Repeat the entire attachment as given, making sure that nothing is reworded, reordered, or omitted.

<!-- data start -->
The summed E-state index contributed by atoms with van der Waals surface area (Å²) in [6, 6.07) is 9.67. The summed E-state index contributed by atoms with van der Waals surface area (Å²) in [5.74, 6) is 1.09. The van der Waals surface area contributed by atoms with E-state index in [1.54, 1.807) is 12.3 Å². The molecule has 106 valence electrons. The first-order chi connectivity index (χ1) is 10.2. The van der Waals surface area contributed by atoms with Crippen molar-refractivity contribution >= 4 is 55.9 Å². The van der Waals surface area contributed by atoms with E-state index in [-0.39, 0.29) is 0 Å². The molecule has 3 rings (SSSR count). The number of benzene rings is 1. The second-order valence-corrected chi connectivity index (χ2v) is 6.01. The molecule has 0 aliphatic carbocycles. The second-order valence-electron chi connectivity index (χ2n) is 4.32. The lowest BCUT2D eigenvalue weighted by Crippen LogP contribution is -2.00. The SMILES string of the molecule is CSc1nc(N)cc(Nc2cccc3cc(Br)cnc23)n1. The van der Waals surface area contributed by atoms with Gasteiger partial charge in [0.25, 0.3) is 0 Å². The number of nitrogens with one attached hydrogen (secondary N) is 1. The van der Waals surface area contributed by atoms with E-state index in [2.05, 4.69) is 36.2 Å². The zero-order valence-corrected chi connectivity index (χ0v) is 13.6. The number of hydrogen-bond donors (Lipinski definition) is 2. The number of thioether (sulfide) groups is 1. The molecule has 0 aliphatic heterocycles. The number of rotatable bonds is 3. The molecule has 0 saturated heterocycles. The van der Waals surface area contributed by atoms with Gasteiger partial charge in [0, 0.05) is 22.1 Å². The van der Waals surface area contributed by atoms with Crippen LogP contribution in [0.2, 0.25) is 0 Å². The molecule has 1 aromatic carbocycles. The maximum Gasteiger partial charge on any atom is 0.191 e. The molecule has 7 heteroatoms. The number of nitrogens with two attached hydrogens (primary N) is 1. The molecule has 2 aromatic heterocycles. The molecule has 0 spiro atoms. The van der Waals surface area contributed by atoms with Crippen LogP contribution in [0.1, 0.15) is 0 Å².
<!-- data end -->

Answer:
The summed E-state index contributed by atoms with van der Waals surface area (Å²) in [6, 6.07) is 9.67. The summed E-state index contributed by atoms with van der Waals surface area (Å²) in [5.74, 6) is 1.09. The van der Waals surface area contributed by atoms with E-state index in [1.54, 1.807) is 12.3 Å². The molecule has 106 valence electrons. The first-order chi connectivity index (χ1) is 10.2. The van der Waals surface area contributed by atoms with Crippen molar-refractivity contribution >= 4 is 55.9 Å². The van der Waals surface area contributed by atoms with E-state index in [-0.39, 0.29) is 0 Å². The molecule has 3 rings (SSSR count). The number of benzene rings is 1. The second-order valence-corrected chi connectivity index (χ2v) is 6.01. The molecule has 0 aliphatic carbocycles. The second-order valence-electron chi connectivity index (χ2n) is 4.32. The lowest BCUT2D eigenvalue weighted by Crippen LogP contribution is -2.00. The SMILES string of the molecule is CSc1nc(N)cc(Nc2cccc3cc(Br)cnc23)n1. The van der Waals surface area contributed by atoms with Gasteiger partial charge in [0.25, 0.3) is 0 Å². The number of nitrogens with one attached hydrogen (secondary N) is 1. The van der Waals surface area contributed by atoms with E-state index in [2.05, 4.69) is 36.2 Å². The zero-order valence-corrected chi connectivity index (χ0v) is 13.6. The number of hydrogen-bond donors (Lipinski definition) is 2. The number of thioether (sulfide) groups is 1. The molecule has 0 aliphatic heterocycles. The number of rotatable bonds is 3. The molecule has 0 saturated heterocycles. The van der Waals surface area contributed by atoms with Gasteiger partial charge in [0, 0.05) is 22.1 Å². The van der Waals surface area contributed by atoms with Crippen LogP contribution in [0.2, 0.25) is 0 Å². The molecule has 1 aromatic carbocycles. The maximum Gasteiger partial charge on any atom is 0.191 e. The molecule has 7 heteroatoms. The number of nitrogens with two attached hydrogens (primary N) is 1. The molecule has 2 aromatic heterocycles. The molecule has 0 spiro atoms. The van der Waals surface area contributed by atoms with Crippen LogP contribution in [0.1, 0.15) is 0 Å².